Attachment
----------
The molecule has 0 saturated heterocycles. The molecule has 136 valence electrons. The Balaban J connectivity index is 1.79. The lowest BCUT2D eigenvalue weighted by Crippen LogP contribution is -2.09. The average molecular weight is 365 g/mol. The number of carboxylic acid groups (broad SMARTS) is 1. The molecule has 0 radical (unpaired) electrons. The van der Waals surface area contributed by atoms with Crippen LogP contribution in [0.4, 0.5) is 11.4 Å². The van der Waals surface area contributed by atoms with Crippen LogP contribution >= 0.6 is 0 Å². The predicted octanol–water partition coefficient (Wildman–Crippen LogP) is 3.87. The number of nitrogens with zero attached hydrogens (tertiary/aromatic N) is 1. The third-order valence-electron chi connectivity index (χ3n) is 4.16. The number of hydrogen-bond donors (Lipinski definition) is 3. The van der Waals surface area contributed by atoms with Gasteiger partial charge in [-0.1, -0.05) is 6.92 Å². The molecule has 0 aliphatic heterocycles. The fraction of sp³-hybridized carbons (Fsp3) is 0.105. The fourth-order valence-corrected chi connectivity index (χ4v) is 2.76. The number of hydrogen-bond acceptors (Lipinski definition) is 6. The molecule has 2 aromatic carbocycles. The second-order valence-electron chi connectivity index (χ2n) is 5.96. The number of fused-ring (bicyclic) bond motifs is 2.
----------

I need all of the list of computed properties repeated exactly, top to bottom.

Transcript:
The molecule has 0 saturated heterocycles. The molecule has 136 valence electrons. The Balaban J connectivity index is 1.79. The lowest BCUT2D eigenvalue weighted by Crippen LogP contribution is -2.09. The average molecular weight is 365 g/mol. The number of carboxylic acid groups (broad SMARTS) is 1. The molecule has 0 radical (unpaired) electrons. The van der Waals surface area contributed by atoms with Crippen LogP contribution in [0.4, 0.5) is 11.4 Å². The van der Waals surface area contributed by atoms with Crippen LogP contribution >= 0.6 is 0 Å². The predicted octanol–water partition coefficient (Wildman–Crippen LogP) is 3.87. The number of nitrogens with zero attached hydrogens (tertiary/aromatic N) is 1. The third-order valence-electron chi connectivity index (χ3n) is 4.16. The number of hydrogen-bond donors (Lipinski definition) is 3. The van der Waals surface area contributed by atoms with Gasteiger partial charge in [-0.1, -0.05) is 6.92 Å². The molecule has 0 aliphatic heterocycles. The fraction of sp³-hybridized carbons (Fsp3) is 0.105. The fourth-order valence-corrected chi connectivity index (χ4v) is 2.76. The number of hydrogen-bond acceptors (Lipinski definition) is 6. The molecule has 2 aromatic carbocycles. The second-order valence-electron chi connectivity index (χ2n) is 5.96. The number of fused-ring (bicyclic) bond motifs is 2.